But who’s done the job the longest?  Leila Simms.  She’s been aware of the progress of the investigation every step of the way and is able to disappear before Decker and Lucifer can apprehend her.  They think she’s going to kill herself on live video, but observing her on a surveillance tape suggests that she’s run out of fear, not guilt.

They are led back to Wobble where Ray has her at gun point, forcing her to tape her final confession and take a gasoline bath.  Ray is poised with his lighter to finish the job, but Lucifer interrupts the party, and Decker’s well-timed extinguisher blast ends the threat for good.

That Girl is Poison

Maze continues her informal counseling with Dr. Linda, who empathizes with how hard it is for Maze to break old habits and strike out on her own.  When a certain nemesis enters, “tall, blonde, and with a special place in Hell,” Dr. Linda cautions Maze about her intensely protective stance for Lucifer against this “toxic” interloper.  Still, Maze is adamant: “I want her to get what she deserves.”  Instead of a head-butt, the doctor prescribes words over violence, but Maze is sure the Lucifer wouldn’t listen to a single one.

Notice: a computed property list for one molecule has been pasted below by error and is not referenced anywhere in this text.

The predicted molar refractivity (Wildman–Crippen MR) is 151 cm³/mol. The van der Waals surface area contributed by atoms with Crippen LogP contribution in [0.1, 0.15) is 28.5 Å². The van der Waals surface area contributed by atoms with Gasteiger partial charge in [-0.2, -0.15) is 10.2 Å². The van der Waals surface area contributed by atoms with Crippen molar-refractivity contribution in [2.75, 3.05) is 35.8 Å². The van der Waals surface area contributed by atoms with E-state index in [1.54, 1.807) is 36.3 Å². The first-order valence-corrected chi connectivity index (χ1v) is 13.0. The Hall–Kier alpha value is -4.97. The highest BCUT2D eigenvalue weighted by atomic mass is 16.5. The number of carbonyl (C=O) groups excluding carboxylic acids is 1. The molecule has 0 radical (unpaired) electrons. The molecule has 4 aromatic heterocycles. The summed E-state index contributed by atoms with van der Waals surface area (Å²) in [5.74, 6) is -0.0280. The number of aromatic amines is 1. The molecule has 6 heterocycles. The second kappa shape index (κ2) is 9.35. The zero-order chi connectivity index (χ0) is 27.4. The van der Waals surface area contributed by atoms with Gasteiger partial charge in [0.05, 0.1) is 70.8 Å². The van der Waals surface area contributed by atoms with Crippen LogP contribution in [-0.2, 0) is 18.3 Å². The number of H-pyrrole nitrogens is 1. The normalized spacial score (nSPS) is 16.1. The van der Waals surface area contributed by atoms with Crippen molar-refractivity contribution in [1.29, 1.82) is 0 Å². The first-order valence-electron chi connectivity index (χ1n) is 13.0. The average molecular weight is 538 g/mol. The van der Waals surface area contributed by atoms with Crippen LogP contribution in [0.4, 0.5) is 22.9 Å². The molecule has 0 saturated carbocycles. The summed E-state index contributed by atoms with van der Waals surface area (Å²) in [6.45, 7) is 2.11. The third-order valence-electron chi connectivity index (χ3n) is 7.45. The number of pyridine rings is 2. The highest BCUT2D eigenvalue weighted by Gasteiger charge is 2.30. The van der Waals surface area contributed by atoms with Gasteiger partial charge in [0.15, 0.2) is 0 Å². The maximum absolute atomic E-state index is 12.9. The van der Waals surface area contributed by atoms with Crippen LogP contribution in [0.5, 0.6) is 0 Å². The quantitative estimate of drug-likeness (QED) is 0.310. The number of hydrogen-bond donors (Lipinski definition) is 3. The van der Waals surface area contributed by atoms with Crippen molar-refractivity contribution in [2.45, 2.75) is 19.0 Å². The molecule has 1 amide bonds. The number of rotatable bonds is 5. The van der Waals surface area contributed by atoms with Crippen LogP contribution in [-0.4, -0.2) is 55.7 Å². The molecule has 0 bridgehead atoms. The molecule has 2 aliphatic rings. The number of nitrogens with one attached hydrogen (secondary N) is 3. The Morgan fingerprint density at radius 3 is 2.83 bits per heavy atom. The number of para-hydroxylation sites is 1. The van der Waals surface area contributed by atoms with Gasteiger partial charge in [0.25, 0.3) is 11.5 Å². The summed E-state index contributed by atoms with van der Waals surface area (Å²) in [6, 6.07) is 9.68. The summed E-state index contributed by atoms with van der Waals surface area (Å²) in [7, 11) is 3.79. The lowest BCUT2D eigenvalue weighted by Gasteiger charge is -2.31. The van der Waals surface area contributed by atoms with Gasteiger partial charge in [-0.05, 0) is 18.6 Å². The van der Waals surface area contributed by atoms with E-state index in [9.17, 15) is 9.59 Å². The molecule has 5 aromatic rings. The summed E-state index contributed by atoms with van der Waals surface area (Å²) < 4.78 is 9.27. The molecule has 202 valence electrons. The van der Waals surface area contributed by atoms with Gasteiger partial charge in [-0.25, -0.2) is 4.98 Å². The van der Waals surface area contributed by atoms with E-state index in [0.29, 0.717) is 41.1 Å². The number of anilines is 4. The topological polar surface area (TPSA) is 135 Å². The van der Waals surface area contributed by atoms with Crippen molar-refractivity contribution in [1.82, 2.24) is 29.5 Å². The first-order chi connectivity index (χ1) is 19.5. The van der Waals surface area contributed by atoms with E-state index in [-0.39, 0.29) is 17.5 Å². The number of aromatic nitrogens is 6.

Therefore, Maze seeks out Amenadiel, who is mopey and boozed up on the floor of his office, trying to vacuum up his dead feathers with a Dust Buster.  To get rid of her, he hastily agrees to talk to Lucifer about ridding themselves of the blonde menace.

But when the vulnerable Amenadiel confronts Mom, she gets the jump on him.  Before he realizes who she is, she asks for his help with “trying to get closer to [her] kids.”  She asks him if he is a good son, then steps into him:  “Would a good son blindly take his father’s side in a divorce?  Would a good son send his mother to Hell?  And would a good son stand here, right before me, plotting to send me back?”  She erodes the armor of God’s “loyal soldier” and evokes his compassion, helped along by a melodramatic hug and promise to always love him.

After that exchange, I’m convinced Mom’s been passing her daytime hours watching cheesy soaps, but it works; by the time Lucifer returns to them, his brother announces that “things change.”  Amenadiel has drunk the toxic Kool-Aid.

Temporary Bliss

Early on, Lucifer is finding his debauchery cramped by his darling mum.  She interrupts his latest kink session to moan about her boredom and demand to see Amenadiel.  Lucifer is loath to grant that wish, believing his brother would immediately cart her off to Hell, as had been his duty before.